If Vanderbilt wins this Monday, they will officially have a winning bowl record. At 2-2-1, the Dores are set to face a North Carolina State team that is coming off of two straight bowl victories and is 14-11-1 when it comes to post-season play.
Vandy doesn’t have the bowl experience but head coach James Franklin says that his team’s preparation has been on point all week.
"Practice makes perfect," Franklin said. "Best Tuesday practice of the year, best practice we've had all year long. Let's go out and get better today. Play to our level and our standards. None of those other things matter because it comes down to us at the end. You've been trained and you've been programmed for success. This is what we do. This is part of our process. Go out and get the job done today."
‘Today’ is what Franklin has preached all year. His philosophy has been to do your job today and if everyone is on the same page, the rest will take care of itself.
It has worked thus far.
Vanderbilt has reeled off six straight wins and has had their best season since 1982. But during that 1982 season, head coach George MacIntyre had a chance to get his Dores to nine wins and came up short against Air Force, falling 36-28 in the Hall of Fame Classic.
Franklin is hoping for a different outcome this Monday. Bowl victories showcase a team’s ability to compete on a grander stage and Franklin did not have the success that he would of liked last season against Cincinnati in the Liberty Bowl.
There is no question that Franklin has changed the culture in the Music City but taking the next step for this regime is defined by excelling beyond the regular season.
Standing in his way are the Wolfpack and 6-foot-6 quarterback Mike Glennon.
Glennon has progressively gotten better throughout the 2012 season. He’s thrown at least two touchdowns in eight out of the twelve games played and averages 7.14 yards per pass.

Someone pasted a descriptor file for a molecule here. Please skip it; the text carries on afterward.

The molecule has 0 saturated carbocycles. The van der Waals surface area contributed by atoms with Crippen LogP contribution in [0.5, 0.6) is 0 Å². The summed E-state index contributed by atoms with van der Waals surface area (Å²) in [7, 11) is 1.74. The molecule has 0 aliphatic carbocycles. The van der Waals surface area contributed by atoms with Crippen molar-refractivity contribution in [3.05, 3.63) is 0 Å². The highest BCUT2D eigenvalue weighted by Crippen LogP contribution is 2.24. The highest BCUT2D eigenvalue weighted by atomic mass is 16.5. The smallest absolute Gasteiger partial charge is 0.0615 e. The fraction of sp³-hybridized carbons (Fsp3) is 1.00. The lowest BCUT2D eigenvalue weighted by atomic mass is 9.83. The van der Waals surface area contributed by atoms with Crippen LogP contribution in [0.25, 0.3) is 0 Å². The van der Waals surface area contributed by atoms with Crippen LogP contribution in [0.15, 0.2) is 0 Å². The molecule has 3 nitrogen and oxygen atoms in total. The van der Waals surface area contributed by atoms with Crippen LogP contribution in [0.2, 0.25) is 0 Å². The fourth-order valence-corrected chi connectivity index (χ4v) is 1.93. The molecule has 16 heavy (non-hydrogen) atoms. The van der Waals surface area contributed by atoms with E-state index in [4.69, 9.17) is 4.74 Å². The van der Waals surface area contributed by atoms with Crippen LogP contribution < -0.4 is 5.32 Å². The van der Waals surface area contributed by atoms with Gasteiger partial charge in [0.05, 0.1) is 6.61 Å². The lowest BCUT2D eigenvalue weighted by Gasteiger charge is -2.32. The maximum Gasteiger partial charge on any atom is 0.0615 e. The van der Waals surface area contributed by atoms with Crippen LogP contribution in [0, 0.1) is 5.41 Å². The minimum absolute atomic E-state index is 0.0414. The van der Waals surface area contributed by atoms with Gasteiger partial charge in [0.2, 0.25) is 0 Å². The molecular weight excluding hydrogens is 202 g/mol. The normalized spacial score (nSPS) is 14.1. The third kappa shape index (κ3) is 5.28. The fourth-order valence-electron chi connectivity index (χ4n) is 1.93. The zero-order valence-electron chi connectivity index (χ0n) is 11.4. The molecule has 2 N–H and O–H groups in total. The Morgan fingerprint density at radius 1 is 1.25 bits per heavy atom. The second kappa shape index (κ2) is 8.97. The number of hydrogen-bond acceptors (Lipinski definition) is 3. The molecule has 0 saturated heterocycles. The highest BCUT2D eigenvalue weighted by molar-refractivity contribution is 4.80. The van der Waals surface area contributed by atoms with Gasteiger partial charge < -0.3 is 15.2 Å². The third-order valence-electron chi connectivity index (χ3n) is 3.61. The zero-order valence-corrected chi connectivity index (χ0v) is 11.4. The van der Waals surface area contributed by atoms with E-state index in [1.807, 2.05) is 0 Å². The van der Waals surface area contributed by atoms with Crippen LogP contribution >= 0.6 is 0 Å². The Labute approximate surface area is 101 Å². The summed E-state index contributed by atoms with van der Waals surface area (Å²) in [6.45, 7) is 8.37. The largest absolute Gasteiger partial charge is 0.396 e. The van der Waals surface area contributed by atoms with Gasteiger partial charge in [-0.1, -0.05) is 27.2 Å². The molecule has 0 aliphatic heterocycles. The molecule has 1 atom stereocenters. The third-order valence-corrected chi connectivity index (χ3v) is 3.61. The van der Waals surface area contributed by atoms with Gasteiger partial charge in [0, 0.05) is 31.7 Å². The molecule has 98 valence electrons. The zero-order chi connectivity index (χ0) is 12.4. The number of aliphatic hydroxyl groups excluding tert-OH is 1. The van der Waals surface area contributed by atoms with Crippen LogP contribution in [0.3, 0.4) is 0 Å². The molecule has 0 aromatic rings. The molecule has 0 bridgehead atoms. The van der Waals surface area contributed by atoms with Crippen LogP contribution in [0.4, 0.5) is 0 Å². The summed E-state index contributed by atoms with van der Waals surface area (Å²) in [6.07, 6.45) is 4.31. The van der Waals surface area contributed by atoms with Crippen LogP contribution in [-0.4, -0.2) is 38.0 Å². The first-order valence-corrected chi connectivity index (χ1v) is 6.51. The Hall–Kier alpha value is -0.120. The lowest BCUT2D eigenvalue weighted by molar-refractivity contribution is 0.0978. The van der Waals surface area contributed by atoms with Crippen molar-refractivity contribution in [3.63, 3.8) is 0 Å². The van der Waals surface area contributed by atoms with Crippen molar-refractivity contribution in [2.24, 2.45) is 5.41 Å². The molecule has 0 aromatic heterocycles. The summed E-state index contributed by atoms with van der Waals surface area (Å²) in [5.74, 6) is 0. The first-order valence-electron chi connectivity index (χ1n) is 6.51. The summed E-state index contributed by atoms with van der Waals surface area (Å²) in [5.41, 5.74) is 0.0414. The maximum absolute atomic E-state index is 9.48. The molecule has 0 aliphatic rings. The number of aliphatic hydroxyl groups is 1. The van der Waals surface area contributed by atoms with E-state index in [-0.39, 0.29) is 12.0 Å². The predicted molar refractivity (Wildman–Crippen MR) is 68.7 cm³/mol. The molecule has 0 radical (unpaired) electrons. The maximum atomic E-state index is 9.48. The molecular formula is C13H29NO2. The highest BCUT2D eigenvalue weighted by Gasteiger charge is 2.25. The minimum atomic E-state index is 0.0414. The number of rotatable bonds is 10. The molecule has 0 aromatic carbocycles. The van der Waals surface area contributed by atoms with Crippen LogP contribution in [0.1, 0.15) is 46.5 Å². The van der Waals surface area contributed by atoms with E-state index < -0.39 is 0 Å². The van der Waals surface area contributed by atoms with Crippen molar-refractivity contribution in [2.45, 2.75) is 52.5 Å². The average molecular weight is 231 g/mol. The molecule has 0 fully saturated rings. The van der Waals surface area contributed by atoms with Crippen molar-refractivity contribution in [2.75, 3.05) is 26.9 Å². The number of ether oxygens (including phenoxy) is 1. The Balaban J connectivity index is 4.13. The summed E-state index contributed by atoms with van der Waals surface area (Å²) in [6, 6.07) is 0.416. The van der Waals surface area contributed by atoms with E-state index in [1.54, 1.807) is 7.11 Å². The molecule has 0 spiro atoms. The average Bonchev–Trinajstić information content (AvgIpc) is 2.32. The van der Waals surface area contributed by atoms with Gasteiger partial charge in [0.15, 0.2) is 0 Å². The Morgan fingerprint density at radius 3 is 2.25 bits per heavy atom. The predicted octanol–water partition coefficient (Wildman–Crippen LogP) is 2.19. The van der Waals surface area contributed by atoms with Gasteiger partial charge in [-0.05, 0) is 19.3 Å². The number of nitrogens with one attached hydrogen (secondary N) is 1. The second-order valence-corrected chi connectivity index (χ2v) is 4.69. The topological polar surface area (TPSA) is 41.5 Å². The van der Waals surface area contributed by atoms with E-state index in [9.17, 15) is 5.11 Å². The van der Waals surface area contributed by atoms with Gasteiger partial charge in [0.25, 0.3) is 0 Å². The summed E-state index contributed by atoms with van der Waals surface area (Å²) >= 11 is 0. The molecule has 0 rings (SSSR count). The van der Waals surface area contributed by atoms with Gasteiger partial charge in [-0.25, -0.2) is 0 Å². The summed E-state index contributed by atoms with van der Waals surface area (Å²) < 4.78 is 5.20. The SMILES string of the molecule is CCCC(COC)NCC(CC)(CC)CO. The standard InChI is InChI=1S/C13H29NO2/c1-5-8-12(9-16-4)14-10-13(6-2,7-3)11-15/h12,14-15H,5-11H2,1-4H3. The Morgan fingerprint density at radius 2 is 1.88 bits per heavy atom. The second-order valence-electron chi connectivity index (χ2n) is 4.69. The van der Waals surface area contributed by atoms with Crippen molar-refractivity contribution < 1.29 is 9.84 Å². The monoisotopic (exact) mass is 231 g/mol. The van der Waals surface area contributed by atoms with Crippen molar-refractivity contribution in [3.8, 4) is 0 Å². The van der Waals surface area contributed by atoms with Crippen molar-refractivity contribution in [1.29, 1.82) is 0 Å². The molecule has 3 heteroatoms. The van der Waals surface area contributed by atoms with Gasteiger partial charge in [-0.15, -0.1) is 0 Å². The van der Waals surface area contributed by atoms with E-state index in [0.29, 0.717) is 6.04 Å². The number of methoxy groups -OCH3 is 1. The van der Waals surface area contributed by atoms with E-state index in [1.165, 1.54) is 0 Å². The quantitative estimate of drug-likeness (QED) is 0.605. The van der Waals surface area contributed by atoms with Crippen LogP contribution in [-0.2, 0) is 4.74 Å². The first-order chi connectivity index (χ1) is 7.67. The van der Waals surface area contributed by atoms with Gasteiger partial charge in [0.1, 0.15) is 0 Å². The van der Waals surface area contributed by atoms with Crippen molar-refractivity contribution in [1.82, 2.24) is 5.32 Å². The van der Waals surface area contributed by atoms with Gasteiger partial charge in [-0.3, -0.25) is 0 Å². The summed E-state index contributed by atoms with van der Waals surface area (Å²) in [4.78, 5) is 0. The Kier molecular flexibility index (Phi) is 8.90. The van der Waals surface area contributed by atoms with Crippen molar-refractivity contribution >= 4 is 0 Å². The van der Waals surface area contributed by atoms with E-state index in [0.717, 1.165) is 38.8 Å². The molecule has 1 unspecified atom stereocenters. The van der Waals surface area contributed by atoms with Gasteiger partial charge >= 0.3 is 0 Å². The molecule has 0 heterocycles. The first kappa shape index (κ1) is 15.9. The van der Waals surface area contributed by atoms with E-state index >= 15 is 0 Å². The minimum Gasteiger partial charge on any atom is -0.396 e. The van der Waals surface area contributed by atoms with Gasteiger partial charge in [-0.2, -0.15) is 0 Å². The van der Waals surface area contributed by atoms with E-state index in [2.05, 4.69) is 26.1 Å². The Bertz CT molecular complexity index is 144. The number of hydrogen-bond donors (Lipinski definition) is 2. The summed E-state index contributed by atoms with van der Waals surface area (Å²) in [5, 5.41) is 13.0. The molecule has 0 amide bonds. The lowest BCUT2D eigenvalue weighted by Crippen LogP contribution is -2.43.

The NC State QB is a traditional pocket passer and the key for Vanderbilt will start with the pass rush. Glennon has been sacked 33 times this year and does not do well with pressure up the middle, taking away his ability to step up and make long throws down the field.
An upside for Vandy’s defense, they are only yielding 175.8 passing yards per game.
But Glennon averages over 300 and Franklin is well aware that it all starts with State's signal caller.
“I think he’s a great player (Glennon). I think the way people describe him as a prototype quarterback but I think that the prototype has changed here in the last couple of years,” Franklin said. “You look around and see what people are playing with and they’re playing with a lot more athletic quarterbacks now. He’s got really good length except he can get the ball out quick. I’ve been very very impressed with him.”
The Dores defense will get their chance to stop Glennon on New Years Eve as a great season comes to an end.
And one thing is for sure, we know that Franklin’s new year would get off to a much better start with a Music City Bowl Championship ring and those nine wins that have been eluding the Black and Gold all of these years.
Photo courtesy of the AP
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